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Exclusive Interview with Miranda July

Vox is excited to share an exclusive interview with Miranda July and The Pew Center for Arts and Heritage! Miranda July answers a few questions about her early connections with Riot Grrrl, she says “It offered a model of strength and self-reliance (DIY) that I really needed as an artist.”

Here’s an excerpt:

Q: So you ended up participating in the movement?
A: No. My sense is that Riot Grrrl had ended by the time I moved to Portland in 1995. No one I knew really considered themselves “riot grrrls” but the impact of the movement was substantial and growing. My world in Portland in the first years I lived there revolved around girls playing music (even I was in a band, The Need) and recording themselves, and living together in shared houses and dating each other and teaching each other self-defense and dressing freakily and stealing (as some vaguely political act) and making fanzines and bombs and fanzines about making bombs. It was in this context that I started Big Miss Moviola (which became Joanie 4 Jackie). As an aspiring filmmaker it made perfect sense to me to begin making movies—not by making movies, but by making pamphlets with manifestos inside, calls to arms, and inviting other women to send their movies to me so I could compile and share them amongst us. I did this for the next 10 years and I compiled 150 movies, until I made my first feature. It felt like a bluff, but it wasn’t—creating a loose underground network of women filmmakers actually did sustain me and teach me what I needed to know.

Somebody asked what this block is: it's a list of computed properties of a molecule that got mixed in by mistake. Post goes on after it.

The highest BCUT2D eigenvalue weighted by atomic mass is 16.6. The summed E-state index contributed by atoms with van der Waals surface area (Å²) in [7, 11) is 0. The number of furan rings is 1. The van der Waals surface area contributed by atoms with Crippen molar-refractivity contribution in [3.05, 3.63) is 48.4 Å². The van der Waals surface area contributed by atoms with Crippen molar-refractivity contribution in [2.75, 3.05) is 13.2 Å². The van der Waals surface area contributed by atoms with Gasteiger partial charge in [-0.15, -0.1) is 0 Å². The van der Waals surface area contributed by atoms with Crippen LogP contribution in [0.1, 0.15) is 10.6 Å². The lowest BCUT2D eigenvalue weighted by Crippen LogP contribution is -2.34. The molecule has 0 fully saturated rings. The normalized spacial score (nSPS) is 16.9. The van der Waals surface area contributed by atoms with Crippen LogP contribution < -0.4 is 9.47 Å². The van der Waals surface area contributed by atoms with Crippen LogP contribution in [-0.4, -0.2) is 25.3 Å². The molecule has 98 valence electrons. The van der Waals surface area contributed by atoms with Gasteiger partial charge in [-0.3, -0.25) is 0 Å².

Miranda July is one of the artists in our current exhibition, Alien She, which will be up until April 27th.

Check out the interview and a new installation photograph of the show at Vox Populi on the PEW site!


posted: April 11, 2014 topics: